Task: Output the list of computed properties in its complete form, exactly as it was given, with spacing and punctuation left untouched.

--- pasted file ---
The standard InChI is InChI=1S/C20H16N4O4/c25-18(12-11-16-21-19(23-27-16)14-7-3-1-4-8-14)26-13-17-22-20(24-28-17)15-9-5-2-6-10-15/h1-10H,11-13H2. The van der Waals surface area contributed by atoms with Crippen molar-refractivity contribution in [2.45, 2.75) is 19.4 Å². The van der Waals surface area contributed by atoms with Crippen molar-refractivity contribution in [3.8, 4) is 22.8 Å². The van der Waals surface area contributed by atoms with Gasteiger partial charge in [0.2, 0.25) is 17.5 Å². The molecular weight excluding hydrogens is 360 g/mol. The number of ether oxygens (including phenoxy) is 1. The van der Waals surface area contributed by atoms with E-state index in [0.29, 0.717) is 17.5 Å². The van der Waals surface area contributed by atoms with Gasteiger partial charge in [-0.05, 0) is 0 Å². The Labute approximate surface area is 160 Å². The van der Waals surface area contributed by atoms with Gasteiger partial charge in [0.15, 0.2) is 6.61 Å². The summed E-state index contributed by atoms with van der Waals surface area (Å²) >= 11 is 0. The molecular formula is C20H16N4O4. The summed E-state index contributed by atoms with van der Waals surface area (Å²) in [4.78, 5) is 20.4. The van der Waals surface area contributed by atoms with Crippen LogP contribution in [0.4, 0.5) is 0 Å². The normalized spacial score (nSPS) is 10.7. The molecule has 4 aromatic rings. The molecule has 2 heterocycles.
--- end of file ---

The standard InChI is InChI=1S/C20H16N4O4/c25-18(12-11-16-21-19(23-27-16)14-7-3-1-4-8-14)26-13-17-22-20(24-28-17)15-9-5-2-6-10-15/h1-10H,11-13H2. The van der Waals surface area contributed by atoms with Crippen molar-refractivity contribution in [2.45, 2.75) is 19.4 Å². The van der Waals surface area contributed by atoms with Crippen molar-refractivity contribution in [3.8, 4) is 22.8 Å². The van der Waals surface area contributed by atoms with Gasteiger partial charge in [0.2, 0.25) is 17.5 Å². The molecular weight excluding hydrogens is 360 g/mol. The number of ether oxygens (including phenoxy) is 1. The van der Waals surface area contributed by atoms with E-state index in [0.29, 0.717) is 17.5 Å². The van der Waals surface area contributed by atoms with Gasteiger partial charge in [-0.05, 0) is 0 Å². The Labute approximate surface area is 160 Å². The van der Waals surface area contributed by atoms with Gasteiger partial charge in [0.15, 0.2) is 6.61 Å². The summed E-state index contributed by atoms with van der Waals surface area (Å²) >= 11 is 0. The molecular formula is C20H16N4O4. The summed E-state index contributed by atoms with van der Waals surface area (Å²) in [4.78, 5) is 20.4. The van der Waals surface area contributed by atoms with Crippen LogP contribution in [0.4, 0.5) is 0 Å². The normalized spacial score (nSPS) is 10.7. The molecule has 4 aromatic rings. The molecule has 2 heterocycles.